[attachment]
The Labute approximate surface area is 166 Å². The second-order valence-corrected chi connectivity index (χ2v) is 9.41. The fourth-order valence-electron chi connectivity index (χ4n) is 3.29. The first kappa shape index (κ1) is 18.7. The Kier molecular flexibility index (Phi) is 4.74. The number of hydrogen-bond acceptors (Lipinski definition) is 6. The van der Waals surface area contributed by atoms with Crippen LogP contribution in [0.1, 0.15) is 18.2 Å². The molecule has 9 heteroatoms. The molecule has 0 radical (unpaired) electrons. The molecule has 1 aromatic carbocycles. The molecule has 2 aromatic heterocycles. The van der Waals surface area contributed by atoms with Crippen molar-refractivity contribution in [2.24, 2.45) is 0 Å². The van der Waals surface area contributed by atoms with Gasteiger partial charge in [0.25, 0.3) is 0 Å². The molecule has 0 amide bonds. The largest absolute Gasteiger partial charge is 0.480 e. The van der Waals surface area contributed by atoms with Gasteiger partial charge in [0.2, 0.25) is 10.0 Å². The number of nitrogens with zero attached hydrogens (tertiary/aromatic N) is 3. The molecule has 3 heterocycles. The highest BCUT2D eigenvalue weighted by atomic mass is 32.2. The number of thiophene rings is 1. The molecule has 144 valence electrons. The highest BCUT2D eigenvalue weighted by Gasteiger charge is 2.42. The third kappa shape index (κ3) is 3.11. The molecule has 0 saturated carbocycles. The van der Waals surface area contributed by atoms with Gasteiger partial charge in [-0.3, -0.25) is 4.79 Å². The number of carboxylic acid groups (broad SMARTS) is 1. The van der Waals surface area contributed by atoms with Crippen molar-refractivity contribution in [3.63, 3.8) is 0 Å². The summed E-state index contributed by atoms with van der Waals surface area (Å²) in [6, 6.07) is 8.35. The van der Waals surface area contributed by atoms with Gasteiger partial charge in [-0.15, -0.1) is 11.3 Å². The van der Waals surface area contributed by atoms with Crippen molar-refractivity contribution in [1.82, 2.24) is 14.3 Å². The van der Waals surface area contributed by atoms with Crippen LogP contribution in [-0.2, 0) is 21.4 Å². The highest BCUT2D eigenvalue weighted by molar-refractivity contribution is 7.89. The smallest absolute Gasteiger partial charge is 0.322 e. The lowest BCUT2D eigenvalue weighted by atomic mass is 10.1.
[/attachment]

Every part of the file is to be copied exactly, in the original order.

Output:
The Labute approximate surface area is 166 Å². The second-order valence-corrected chi connectivity index (χ2v) is 9.41. The fourth-order valence-electron chi connectivity index (χ4n) is 3.29. The first kappa shape index (κ1) is 18.7. The Kier molecular flexibility index (Phi) is 4.74. The number of hydrogen-bond acceptors (Lipinski definition) is 6. The van der Waals surface area contributed by atoms with Crippen LogP contribution in [0.1, 0.15) is 18.2 Å². The molecule has 9 heteroatoms. The molecule has 0 radical (unpaired) electrons. The molecule has 1 aromatic carbocycles. The molecule has 2 aromatic heterocycles. The van der Waals surface area contributed by atoms with Crippen molar-refractivity contribution in [2.24, 2.45) is 0 Å². The van der Waals surface area contributed by atoms with Gasteiger partial charge in [0.25, 0.3) is 0 Å². The molecule has 0 amide bonds. The largest absolute Gasteiger partial charge is 0.480 e. The van der Waals surface area contributed by atoms with Gasteiger partial charge in [0.2, 0.25) is 10.0 Å². The number of nitrogens with zero attached hydrogens (tertiary/aromatic N) is 3. The molecule has 3 heterocycles. The highest BCUT2D eigenvalue weighted by atomic mass is 32.2. The number of thiophene rings is 1. The molecule has 144 valence electrons. The highest BCUT2D eigenvalue weighted by Gasteiger charge is 2.42. The third kappa shape index (κ3) is 3.11. The molecule has 0 saturated carbocycles. The van der Waals surface area contributed by atoms with Gasteiger partial charge in [-0.3, -0.25) is 4.79 Å². The number of carboxylic acid groups (broad SMARTS) is 1. The van der Waals surface area contributed by atoms with Crippen molar-refractivity contribution in [3.63, 3.8) is 0 Å². The summed E-state index contributed by atoms with van der Waals surface area (Å²) in [6, 6.07) is 8.35. The van der Waals surface area contributed by atoms with Gasteiger partial charge in [-0.15, -0.1) is 11.3 Å². The van der Waals surface area contributed by atoms with Crippen molar-refractivity contribution in [1.82, 2.24) is 14.3 Å². The van der Waals surface area contributed by atoms with Crippen LogP contribution in [-0.2, 0) is 21.4 Å². The highest BCUT2D eigenvalue weighted by molar-refractivity contribution is 7.89. The smallest absolute Gasteiger partial charge is 0.322 e. The lowest BCUT2D eigenvalue weighted by atomic mass is 10.1.